I was able to eliminate this cavity, as it was otherwise occupied.

Some photo processing in the computer makes the raccoon easier to see.

Some photo processing in the computer makes the raccoon easier to see.

I had not seen or heard a pileated woodpecker on the preserve for more than 6 weeks (though occasionally I heard suspicious loud, spaced tapping sounds), but in the second half of February heard or saw one on three different days. The one close sighting was of a male.

The pileated’s tongue-spear in action.

The pileated’s tongue-spear in action.

American coots and large numbers of mallards were a continuing presence on the stream. For much of the month the Canada geese roosting at Blackwell frequently passed over St. James Farm in large numbers, occasionally stopping to graze the lawns and meadow areas. Geese began to break off into pairs as ponds opened up during the last third of February. Interesting bird sightings included a bald eagle flying over, and a hermit thrush on February 16. Migrating sandhill crane flocks began to pass over beginning on the 21st. A small group of white-throated sparrows in the eastern part of the main forest were the first observed on the preserve this year. The first red-winged blackbirds arrived, and eastern bluebirds became a more consistent presence in the last part of February.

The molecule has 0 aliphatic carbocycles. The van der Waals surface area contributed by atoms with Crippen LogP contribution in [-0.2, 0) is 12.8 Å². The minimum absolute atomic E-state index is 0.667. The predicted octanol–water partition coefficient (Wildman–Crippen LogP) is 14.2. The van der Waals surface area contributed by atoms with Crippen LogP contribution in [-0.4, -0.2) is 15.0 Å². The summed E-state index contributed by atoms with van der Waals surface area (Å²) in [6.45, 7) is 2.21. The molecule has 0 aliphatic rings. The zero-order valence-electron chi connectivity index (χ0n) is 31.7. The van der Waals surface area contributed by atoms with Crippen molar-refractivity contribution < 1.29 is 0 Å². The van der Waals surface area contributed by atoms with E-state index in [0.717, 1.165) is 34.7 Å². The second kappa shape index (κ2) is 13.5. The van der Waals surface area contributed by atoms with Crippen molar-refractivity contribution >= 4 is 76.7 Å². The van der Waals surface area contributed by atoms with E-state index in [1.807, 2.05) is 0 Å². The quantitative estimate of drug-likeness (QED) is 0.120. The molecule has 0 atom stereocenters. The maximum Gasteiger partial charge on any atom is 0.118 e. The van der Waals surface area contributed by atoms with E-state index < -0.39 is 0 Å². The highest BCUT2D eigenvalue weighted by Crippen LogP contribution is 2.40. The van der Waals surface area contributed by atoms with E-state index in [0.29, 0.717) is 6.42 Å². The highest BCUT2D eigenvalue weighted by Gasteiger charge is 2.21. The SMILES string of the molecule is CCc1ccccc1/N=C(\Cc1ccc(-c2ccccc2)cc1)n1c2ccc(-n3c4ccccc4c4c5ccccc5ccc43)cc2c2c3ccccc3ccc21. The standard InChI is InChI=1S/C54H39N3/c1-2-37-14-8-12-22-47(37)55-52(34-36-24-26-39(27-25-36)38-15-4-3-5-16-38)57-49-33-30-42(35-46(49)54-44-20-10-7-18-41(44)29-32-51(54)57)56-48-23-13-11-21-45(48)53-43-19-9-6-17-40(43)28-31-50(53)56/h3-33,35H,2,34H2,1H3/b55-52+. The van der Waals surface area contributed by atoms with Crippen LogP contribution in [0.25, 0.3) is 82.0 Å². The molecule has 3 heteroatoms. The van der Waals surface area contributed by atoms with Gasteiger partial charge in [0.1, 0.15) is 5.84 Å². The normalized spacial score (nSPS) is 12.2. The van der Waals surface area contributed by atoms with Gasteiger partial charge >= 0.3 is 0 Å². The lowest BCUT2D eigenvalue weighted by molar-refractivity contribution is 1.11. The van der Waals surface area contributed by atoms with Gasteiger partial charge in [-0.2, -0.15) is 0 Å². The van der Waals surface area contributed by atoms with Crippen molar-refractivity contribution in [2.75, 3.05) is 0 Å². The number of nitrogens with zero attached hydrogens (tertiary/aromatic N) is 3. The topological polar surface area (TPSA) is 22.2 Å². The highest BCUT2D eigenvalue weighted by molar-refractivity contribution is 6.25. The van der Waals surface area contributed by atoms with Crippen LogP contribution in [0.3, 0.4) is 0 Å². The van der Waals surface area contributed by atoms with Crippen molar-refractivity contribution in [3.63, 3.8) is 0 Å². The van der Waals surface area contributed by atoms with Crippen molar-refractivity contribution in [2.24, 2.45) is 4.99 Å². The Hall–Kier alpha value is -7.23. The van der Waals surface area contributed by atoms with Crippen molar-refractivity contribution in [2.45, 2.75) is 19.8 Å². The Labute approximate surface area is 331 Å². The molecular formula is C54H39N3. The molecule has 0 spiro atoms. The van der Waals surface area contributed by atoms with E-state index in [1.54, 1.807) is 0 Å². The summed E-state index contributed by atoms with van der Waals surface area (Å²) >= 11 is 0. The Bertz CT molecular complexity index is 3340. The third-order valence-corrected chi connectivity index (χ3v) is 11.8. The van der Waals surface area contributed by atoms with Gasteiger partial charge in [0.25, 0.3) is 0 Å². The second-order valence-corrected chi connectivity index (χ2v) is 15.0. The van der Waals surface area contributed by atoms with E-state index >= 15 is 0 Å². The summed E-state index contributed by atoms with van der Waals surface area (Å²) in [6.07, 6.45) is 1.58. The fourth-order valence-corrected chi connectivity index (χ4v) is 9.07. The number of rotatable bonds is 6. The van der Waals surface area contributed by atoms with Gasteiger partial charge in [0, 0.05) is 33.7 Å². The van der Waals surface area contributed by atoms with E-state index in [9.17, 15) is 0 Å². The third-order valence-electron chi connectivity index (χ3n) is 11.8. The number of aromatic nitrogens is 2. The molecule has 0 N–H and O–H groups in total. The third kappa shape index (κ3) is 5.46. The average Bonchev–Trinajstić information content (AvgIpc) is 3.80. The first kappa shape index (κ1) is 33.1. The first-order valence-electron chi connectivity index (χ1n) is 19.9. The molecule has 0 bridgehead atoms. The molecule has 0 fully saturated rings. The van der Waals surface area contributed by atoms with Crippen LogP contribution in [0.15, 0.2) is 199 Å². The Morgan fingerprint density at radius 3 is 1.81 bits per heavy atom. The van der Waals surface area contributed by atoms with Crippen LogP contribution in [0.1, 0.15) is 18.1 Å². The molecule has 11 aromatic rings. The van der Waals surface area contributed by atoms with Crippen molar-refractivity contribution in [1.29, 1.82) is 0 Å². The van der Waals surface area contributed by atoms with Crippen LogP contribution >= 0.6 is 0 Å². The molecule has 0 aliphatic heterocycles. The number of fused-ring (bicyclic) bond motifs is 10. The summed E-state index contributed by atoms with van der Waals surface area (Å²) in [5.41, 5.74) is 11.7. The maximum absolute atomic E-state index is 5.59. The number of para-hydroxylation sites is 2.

This male eastern bluebird seemed to be staking a claim in a corner of the grounds adjacent to a pair of bluebird houses.

This male eastern bluebird seemed to be staking a claim in a corner of the grounds adjacent to a pair of bluebird houses.

Fox squirrels fed heavily from Norway spruce cones in the south forest, and on tree buds elsewhere. Skunk and deer activity was much as described for January. The preserve’s deer minimally are a group of 3 does, a group of 2 deer which occasionally associate with those does, and a single buck. The snow was never deep enough to discourage raccoons. A mink used a den off the south edge of the pond in the preserve’s northwest corner.

Along the way during the owl nest search I found this curiosity.

Along the way during the owl nest search I found this curiosity.

The deer pelvic bone was well gnawed by rodents.

The deer pelvic bone was well gnawed by rodents.

The bone has been on this buckthorn twig long enough for the twig to grow several long branches.